Texas Bill Aims to Change Sidewalk Law, Sparked by Arrest of Plano Teen During Winter Storm

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The controversial encounter a teenager had with Plano police during the February winter storm has inspired a bill in the Texas State Legislature.

If passed, House Bill 3925 would change the protocols for anyone unable to safely walk on a public sidewalk, which was part of the reason police say they stopped Rodney Reese that night.

A state lawmaker hopes to avoid another encounter like the one that ended with Reese arrested and jailed overnight.

The 18-year-old’s mother says she welcomes any changes that will protect others from their experience.

“Man, woman, boy, girl, Black, white, yellow, green, it’s not something that should happen to anyone,” said Rachel Brown during an interview Thursday.

During the winter storm that brought snow, ice and frigid temperatures across North Texas, police were called to a report of a Black man stumbling in the middle of the road, wearing a t-shirt in North Plano.

Reese says he had just worked a long day at his grocery store job and was walking on the road because the sidewalk was too icy.

Body camera video, released by PPD, shows officers approach Reese and immediately notice he slipped on ice as he walked by officers.

A female officer asks if he’s ok, if he’s cold and if he needs a ride.

Reese repeatedly tells officers he is fine and doesn’t need help.

Police continue to insist, asking him to stop, tell them his name and where he is going.

The teen refuses saying he’s ok and is going home, apologizing for walking on the road.

Police try to make Reese stop in a dimly lit alleyway saying they’re conducting an investigation.

When he refuses, a struggle ensues, and Reese is arrested and spends the night in jail.

Police charged Reese with pedestrian walking in the roadway, but the chief of police later dropped the charge.

During a press conference following the incident, Reese says he felt he did nothing wrong and didn’t stop because he doesn’t trust police.

“Who can blame him? We just came off a summer where we saw George Floyd murdered. We’ve seen other people of color killed in their own homes,” said Rep. Nicole Collier, Dist. 95 Fort Worth. “This was a young man who just got off of work and is walking down the street minding his own business.”

Collier and Republican State Rep. Brisco Cain, Dist. 128, introduced a bipartisan bill that aims at removing requirements for what side of the road and in what direction of traffic one must use if a sidewalk is not accessible.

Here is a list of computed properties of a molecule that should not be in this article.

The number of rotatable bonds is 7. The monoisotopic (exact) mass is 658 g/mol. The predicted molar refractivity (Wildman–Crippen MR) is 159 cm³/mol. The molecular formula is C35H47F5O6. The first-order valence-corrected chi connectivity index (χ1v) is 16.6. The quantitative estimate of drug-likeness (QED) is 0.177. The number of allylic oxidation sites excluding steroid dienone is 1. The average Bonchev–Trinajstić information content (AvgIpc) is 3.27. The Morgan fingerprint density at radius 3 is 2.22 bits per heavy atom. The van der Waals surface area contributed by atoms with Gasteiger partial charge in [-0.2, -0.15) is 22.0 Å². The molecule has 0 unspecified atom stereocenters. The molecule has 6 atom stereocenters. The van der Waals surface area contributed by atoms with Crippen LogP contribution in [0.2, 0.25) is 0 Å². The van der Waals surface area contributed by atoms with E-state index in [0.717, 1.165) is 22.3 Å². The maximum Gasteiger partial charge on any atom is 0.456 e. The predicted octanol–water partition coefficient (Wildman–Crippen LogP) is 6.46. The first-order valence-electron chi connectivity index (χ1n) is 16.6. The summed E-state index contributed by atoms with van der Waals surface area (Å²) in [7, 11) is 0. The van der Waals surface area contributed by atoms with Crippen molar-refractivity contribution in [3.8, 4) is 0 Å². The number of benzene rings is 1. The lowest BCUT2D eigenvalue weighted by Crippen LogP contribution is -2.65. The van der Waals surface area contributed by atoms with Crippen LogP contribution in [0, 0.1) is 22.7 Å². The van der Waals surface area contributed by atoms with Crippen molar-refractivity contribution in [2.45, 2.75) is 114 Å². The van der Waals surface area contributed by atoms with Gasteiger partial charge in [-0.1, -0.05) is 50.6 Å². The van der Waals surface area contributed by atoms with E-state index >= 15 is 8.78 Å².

Collier says it would help stop ‘racial pre-textual stops’ by police, particularly involving people of color.

“Law enforcement uses this law, which is a minor infraction as a pretext to stop him and they use that as a reason to inquire and to investigate, and typically instigate,” she said. “I think [changes to the law would] cut down on them because this would not be one of the tools they use to stop people who are minding their own business and not harming anyone else.”

The spokesperson for the police department tells NBC 5 the department cannot speak about this incident given potential litigation.

The family’s attorney Lee Merritt says they believe Reese’s federal civil rights were violated and are seeking federal civil rights action on his behalf.

Merritt points out there are ongoing conversations with the city of Plano.

The teen's family and attorney are also fighting to expunge his record, which had no previous arrests.

If passed, the bill would bear Reese’s name, according to Brown and Merritt.

“This terrible incident that they had to go through will result in additional protections for citizens of Texas,” said Merritt.

Rep. Collier stresses, walking on sidewalks would still be state law.

The changes would no longer require one to walk on the left side of the road, facing traffic if the sidewalks is not accessible.

The bill received unanimous, bipartisan support in the House transportation committee.

It is expected to go to the House floor for a vote, though Collier cautions they have an ‘uphill battle’ ahead as they fight to get it to the governor’s office.

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